The Queen of England said a surprising thing recently. She was being interviewed for a BBC documentary as she watched film footage of her 1953 Coronation.

 

Out came the crown jewels, and as the Queen held two pearls in her hand, that were said to have belonged to the doomed Mary Queen of Scotts, she commented rather wistfully that the pearls were ‘not very happy.’

‘They’ve just been hanging out here for years,’ she continued. ‘It’s rather sad . . . the trouble is that pearls are sort of live things and they need warming.’

Three decades ago I met The Queen on the edge of a swamp and shook her hand. I must say this did not lead me to think of the Queen as a warm person. But she knows her pearls. After all, she wears a triple string nearly every day. And she knows that pearls respond to being warmed.

 

What has all this got to do with the current season?

The serene days of autumn are an opportune time to gather ‘pearls’, in the form of memorable moments.(And even if you are in spring right now, you may discover some bright pearls of newness).

I’m thinking of the day when I walked across rain-darkened dunes towards my favourite lake two weeks ago. Suddenly, I was enchanted by the transformation of the hill. It was as if a silken cloth of gold had been flung across the scene.

 

Another pearl

Then there was the day I walked the labyrinth. Each year, in the week before Easter, the good people of St Matthew-in-the-City lays out the mediaeval labyrinth in river stones, illumined with tiny candles.

 

 

Each year I walk it, holding a question in my heart.

This year, a direct answer didn’t arrive, but my body melted into acceptance of the rhythm of the quest, with its twists and turns, rapid progress followed by a blocked pathway, long meandering away from the goal, and finally the stillness of the centre.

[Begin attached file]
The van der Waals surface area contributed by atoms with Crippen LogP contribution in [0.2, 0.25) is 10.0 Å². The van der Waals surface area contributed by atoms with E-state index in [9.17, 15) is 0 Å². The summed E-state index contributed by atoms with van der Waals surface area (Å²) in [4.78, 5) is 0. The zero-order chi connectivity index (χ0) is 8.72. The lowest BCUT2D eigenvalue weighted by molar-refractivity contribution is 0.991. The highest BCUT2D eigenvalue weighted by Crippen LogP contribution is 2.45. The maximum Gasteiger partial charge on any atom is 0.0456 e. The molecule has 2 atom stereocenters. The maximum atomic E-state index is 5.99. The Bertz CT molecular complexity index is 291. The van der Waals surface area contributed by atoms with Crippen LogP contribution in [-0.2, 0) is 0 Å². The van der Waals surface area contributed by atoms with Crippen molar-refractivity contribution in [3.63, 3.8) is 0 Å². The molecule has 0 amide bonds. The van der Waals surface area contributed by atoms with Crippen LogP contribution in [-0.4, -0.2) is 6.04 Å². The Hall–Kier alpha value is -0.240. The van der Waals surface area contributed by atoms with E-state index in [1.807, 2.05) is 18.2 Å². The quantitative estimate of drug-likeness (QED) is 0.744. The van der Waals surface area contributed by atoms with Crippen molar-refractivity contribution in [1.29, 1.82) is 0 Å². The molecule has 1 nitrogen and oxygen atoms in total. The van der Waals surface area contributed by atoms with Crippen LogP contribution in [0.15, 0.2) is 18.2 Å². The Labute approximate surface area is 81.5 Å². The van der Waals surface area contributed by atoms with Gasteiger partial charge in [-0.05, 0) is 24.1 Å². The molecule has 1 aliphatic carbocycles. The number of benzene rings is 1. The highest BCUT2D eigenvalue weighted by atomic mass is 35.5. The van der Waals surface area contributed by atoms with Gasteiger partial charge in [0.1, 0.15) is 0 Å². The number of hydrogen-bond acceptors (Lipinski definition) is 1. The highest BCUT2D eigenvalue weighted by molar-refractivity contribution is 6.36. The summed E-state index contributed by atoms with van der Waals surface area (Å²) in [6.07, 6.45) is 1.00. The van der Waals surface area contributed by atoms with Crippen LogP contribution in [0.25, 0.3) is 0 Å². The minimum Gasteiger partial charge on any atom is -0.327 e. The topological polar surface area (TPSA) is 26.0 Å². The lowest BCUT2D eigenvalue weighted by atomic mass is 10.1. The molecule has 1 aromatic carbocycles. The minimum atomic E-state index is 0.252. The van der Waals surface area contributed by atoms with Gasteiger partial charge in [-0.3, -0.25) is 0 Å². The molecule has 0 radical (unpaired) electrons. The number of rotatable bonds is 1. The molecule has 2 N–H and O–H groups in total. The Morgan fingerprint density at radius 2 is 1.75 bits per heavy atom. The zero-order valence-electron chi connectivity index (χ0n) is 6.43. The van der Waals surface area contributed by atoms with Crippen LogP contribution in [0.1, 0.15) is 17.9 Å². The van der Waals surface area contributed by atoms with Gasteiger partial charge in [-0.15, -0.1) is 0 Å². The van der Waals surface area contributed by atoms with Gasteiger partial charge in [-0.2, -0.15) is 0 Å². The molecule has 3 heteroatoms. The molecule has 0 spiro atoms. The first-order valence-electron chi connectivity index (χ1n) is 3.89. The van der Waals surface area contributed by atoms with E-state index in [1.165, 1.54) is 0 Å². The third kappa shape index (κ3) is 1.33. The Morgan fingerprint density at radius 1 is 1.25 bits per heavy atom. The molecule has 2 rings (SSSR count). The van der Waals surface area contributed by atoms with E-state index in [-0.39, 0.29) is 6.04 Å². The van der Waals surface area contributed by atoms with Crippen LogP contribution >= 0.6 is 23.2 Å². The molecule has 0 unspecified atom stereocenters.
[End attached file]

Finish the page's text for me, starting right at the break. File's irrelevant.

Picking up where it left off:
And another

Another was gazing into rock pools at the beach with my granddaughter, on a warm day at Easter. We lost ourselves in that magical world of unknown treasures, where a tiny fish or crab might flit or slide from under one rock to another, and where the troubles of life were left behind.

 

 

Why collect pearls?

These mellow moments are like living pearls, collected and strung together like stored energy from another time. You will need these pearls during the bleak months of winter, or if you run into hard times. Just holding them, metaphorically, can bring comfort.

 

Of course you may forget

Yes, as I did when disaster struck after I returned to Auckland from four peaceful days in Central Otago with my ritual group.

A fierce storm had hit Auckland, knocking out the power on the coldest day of the year. The apartment block next to mine, and right in my face, had its roof torn off and dangling at an alarming angle. It was shocking. I fled to family to be cared for and shivered through the night on a camp stretcher.

At first I forgot the pearls I’d gathered. I thought only of survival. Then I remembered the rich, nourishing days that I’d just spent. I remembered how my ritual group had made mandalas to express our connection with the land of Central Otago.

 

 

The next morning I climbed my favourite volcano and made a new mandala on the ground, from broken sticks and twigs that I’d picked up, together with fallen leaves and berries. Out of chaos appeared something new, just as the oyster turns grit or an irritant into a pearl.

From this experience I learned some important principles:

 

When in chaos, find stability and seek images of grounding.

 

 

When in chaos, draw strength from the good times when you were safe and contented.

These principles are still guiding me, as more challenges arise at home.

May you all gather pearls from the serene times, keep them warm through remembrance and holding, then wear them as a string of positive reminders. Should life turn harsh, hold your pearls and keep them warm.

If you’d like to be guided through a process of storing your blessings, check out my Autumn Attunement home ritual here.

Be safe. Be well.

Juliet

 

* Acknowledgement to Diana Wichtel for her description of ‘The Coronation’ movie.

 

 

This post is an excerpt from my Seasons Newsletter. To receive the Seasons Newsletter, you may sign up on the home page of this website and receive a free audio meditation.

Please share this content so others can benefit

Share to Google Plus
Share to LiveJournal